There are many different types of discrimination that can occur in the workplace, and religious discrimination is one of them. Religious discrimination involves treating an applicant or employee unfavorably because of their religious beliefs. The law protects those who believe in organized religions—such as Christianity, Judaism, Buddhism, and Hinduism—as well as those who have strong religious, moral, or ethical beliefs.
Religious discrimination laws apply to employers with 15 or more employees. The law forbids discrimination when it comes to hiring, pay, benefits, job assignments, training, promotions, layoff, firing, and any other aspect of employment. Also prohibited in the workplace is any type of segregation based on religion (including religious clothing and grooming), such as reassigning an employee to a position where they are not in the public eye due to actual or feared customer preference.
Religious practices may be based on theistic (believing in God) or nontheistic (not believing in God) beliefs as well as moral or ethical beliefs about what is right or wrong. Religious observances or practices may include:
Religious discrimination may also occur when employees are required to abandon or adopt a religious practice as a condition of employment. It can also happen when applicants or employees face unwelcome remarks based on their religion (or lack of it).
It is illegal to harass an employee because of their religion. The harasser can be the victim’s supervisor or a supervisor in another area. It can also be a co-worker or customer.
Harassment can include offensive remarks about a person’s religious beliefs or practices. Simple teasing or isolated incidents are not considered harassment, since it is usually not severe. It is only illegal when it is so frequent that it creates a hostile or offensive work environment.
A hostile work environment is when an employee is subject to severe, ongoing intimidation and insult based on their religious beliefs. To prove that a hostile work environment exists, an employee must show that:
An individual’s religious beliefs and viewpoints can sometimes collide with workplace events or policies. A non-Christian employee may feel offended when holiday parties are called Christmas parties or when only Christian holidays are observed at work. There may also be situations in which the employee’s own religious observances conflict with the workplace. A co-worker may make derogatory comments about religion.
Being open to the religion of others is a great opportunity for employers to provide a welcoming workplace, especially when they are trying to attract top talent. The truth is that while not everyone is considered religious, pretty much everyone has a viewpoint on religion or spirituality. By managing these points of view with respect, employers can create a culture where employees are happy and productive. Plus, it makes legal compliance much easier.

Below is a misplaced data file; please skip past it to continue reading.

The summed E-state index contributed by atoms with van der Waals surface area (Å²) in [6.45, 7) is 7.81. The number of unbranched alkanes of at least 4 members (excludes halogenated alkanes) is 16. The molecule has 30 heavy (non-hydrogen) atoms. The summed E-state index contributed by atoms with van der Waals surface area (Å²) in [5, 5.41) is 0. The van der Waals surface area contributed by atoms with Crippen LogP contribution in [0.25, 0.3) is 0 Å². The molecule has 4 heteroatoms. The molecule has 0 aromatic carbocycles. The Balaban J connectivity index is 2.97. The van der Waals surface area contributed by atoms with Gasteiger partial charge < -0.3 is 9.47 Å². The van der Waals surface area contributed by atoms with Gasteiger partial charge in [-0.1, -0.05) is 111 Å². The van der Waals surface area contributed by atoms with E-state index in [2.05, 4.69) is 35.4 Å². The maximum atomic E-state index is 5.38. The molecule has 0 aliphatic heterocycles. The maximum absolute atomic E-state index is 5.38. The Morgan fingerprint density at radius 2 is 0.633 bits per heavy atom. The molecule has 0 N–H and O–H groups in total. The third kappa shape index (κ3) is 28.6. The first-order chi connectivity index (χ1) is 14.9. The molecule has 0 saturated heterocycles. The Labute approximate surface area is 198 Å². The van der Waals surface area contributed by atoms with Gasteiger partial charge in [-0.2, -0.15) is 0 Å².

For the most part, the law requires employers to reasonably accommodate an employee’s religious beliefs or practices. This means employers should be prepared to make reasonable adjustments that will allow employees to practice their religion in the work environment. Some examples of common religious accommodations include shift swaps or substitutions, flexible scheduling, job reassignments, and modifications to workplace policies.
Reasonable accommodations also apply to things such as dress or grooming practices that an employee observes for religious reasons. Some examples may include head coverings or religious dress (such as a Muslim headscarf or Jewish yarmulke) or wearing religious hairstyles or facial hair (such as Sikh hair and beard). Also, some religions prohibit women to wear certain clothing, such as pants or miniskirts, so a woman may dress in a fashion that is in agreement with her religion.
When an employee or applicant needs a reasonable accommodation for their religious practices, they should notify the employer. For example, if you need time off to attend church or pray, you should let your employer know about the work schedule conflict. You can ask for a change in a workplace rule so that you can engage in a religious practice without conflicting with your work obligations.
Most religious accommodations do not require any monetary or administrative burdens. Usually, your employer can allow you to use your breaks or lunch for prayer. Employers must give time off for holy days such as the Sabbath or holy days unless the employee’s presence is critical to the company on any given day.
Whether or not your employer can accommodate your request will depend upon the nature of the work and the workplace. In these cases, the accommodation may pose an undue hardship for the company.
An employer is not legally required to accommodate an employee’s religious beliefs or practices if it would cause undue hardship to do so. An accommodation may cause undue hardship if it is:
There are many situations in which an employee’s religious beliefs can interfere with the workplace and their schedule. If an employee has faced discrimination due to their religion, then they should take legal action. The Chicago religious discrimination attorneys from North Suburban Legal Service, LLC can let you know whether or not you have a valid claim. Schedule a consultation by calling (312) 909-6089.